In 1934, during the depths of the Depression, Congress passed the National Housing Act to strengthen a deeply troubled housing market. This act created the Federal Housing Administration (FHA) which was amended in 1938 to create the Federal National Mortgage Association (Fannie Mae) – an entity designed to help mortgage lenders gain access to capital for mortgage loans. An important element of this legislation was to make mortgage funds available to more Americans by protecting lenders from the risk of default. In its earliest days, Fannie Mae nationalized the mortgage industry by creating the first mechanism in America for selling individual mortgages (backed the U.S. government) into a secondary market.
When the FHA and Fannie Mae were created, the housing industry was flat on its back:
- Two million construction workers had lost their jobs.
- Nearly half of all mortgage loans were in default
- Housing finance was a fragmented, inefficient and illiquid. Mortgage rates varied considerably from region to region. In some economically distressed regions there were simply no funds available.
- Terms were very difficult to meet for homebuyers seeking mortgages.
- Lending institutions would issue a mortgage, collect payments, and file the mortgage away until the principal was paid off. A lack of available, consistently priced capital put a hard ceiling on the number of new mortgages that could be issued
- Mortgage loan terms were limited to 50 percent of the property's market value. Borrower's were faced with a 50% down payment and a repayment schedule spread over three to five years and ending with a large balloon payment.
- America was primarily a nation of renters. Only four in 10 households owned homes.
In the 1940's after WWII, the FHA and the GI Bill helped finance millions of homes for returning veterans and their families. This post war period would mark the peak of American economic dominance. We were still the world's major oil producer AND exporter and due to the devastation of the European manufacturing base, we dominated the world in virtually every industrial and manufacturing sector.
Fueled by cheap and abundant fossil fuel energy, this period would also mark the beginning of an American landscape built around the automobile and the “American (suburban) Dream”. These were “heady” times and the freedom of movement afforded by the automobile combined with affordable housing for millions of returning GI's would prove seductive. We would build cars and homes as if the gasoline, natural gas, fuel oil, and electricity that made driving and comfortable home dwelling possible would be cheap and abundant forever. The big lumbering gas guzzling V8's of the forties and fifties would be driven home to the energy guzzling, thinly insulated, drafty homes of a new suburbia. The cars would last about 5 five years. The homes however would last an average of 75 years.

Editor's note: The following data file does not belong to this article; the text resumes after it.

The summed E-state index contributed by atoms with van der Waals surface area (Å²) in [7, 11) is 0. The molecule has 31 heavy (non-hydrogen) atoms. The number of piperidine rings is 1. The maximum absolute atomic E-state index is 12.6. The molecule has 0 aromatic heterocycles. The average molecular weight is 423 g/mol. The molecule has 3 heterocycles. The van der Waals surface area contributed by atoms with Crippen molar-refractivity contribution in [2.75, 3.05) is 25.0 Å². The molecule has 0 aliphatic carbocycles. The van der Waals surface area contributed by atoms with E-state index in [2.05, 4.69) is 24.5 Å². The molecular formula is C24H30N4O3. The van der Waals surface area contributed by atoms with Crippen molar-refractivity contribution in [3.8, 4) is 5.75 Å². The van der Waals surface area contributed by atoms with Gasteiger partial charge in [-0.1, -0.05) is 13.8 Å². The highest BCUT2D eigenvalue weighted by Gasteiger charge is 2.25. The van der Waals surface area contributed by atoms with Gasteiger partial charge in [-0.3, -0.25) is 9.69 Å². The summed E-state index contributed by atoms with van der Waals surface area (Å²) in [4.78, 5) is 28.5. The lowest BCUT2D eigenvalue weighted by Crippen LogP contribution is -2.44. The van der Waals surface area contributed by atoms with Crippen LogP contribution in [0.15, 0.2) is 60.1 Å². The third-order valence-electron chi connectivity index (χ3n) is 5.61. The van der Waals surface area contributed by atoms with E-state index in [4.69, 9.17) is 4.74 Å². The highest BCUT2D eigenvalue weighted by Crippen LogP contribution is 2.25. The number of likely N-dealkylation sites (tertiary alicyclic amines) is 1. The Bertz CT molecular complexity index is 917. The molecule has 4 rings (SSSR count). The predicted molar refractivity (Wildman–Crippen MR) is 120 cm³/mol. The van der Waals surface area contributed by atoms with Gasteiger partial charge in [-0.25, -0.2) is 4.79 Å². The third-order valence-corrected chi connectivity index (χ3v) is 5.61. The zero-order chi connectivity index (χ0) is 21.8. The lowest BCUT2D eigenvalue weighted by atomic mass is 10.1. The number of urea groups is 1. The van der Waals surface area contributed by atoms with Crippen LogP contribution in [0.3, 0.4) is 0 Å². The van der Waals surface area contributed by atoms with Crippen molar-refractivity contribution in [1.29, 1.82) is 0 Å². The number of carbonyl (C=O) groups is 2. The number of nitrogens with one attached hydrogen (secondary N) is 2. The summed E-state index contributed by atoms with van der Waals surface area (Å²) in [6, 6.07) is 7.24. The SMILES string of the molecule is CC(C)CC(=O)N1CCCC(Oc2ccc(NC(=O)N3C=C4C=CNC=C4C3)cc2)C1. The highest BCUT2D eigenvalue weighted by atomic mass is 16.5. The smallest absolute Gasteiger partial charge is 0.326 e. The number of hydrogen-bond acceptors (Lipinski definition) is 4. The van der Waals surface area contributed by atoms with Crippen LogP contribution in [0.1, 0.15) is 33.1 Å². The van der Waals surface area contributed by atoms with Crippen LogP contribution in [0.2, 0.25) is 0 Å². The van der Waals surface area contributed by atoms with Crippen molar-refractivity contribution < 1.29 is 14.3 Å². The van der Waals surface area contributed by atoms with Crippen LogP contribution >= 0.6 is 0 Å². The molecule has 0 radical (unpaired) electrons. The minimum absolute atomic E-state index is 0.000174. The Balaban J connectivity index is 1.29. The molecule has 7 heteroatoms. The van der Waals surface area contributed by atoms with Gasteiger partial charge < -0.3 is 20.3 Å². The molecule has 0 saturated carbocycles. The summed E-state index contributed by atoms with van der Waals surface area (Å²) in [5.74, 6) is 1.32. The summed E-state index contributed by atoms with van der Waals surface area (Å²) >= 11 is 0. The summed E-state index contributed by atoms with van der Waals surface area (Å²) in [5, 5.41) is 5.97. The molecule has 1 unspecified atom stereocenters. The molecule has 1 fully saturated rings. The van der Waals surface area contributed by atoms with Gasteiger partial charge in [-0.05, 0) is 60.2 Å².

In 1946, when the American post war housing boom started, the average house was 1100 square feet and housed 5 people. Fifty years latter, in 1996 the average house would grow to 2200 square feet and house 2.6 people and by 2007, fueled by easy credit, the average American home would would become the equivalent of a Hummer, “weighing in” at super-sized 2,400 square feet. The peaking of U.S. oil production in 1971, the formation of OPEC in 1973 and the associated energy crisis' of the 1970's would force much needed improvements in our building codes. However, today's homes are still grossly under-insulated and 1/3 of their energy losses are still the result of air leaks through poorly constructed exterior walls! Our home energy standards are possibly worse than our car and truck CAFE standards (federal mileage requirements). Look underneath the hood of our homes and you'll 500 HP, super charged forced air furnaces lumbering away in our basements and holding the cold at bay with the brute force of natural gas and oil. We are still behaving as if cheap energy sources are forever.
Adding to the problem is the current culture of “homes as investments” and average ownership cycles of only 5 years. We are a culture with a myopic time horizon where granite countertops, super-sized floorplans, and home-equity financed SUV's trump energy efficiency and solar hot water systems. This “housing bubble” culture may soon be going the way of the dinosaur with the fall of the sub-prime loan market, the collapse of Wall Street's sleazy and toxic secondary market for home mortgages, and the first serious decline in home values since the great depression. However, the final death blow will come with the peaking of fossil fuel production, fuel shortages, blackouts, and the obvious and urgent need to transform our housing stock into some semblance of energy efficiency.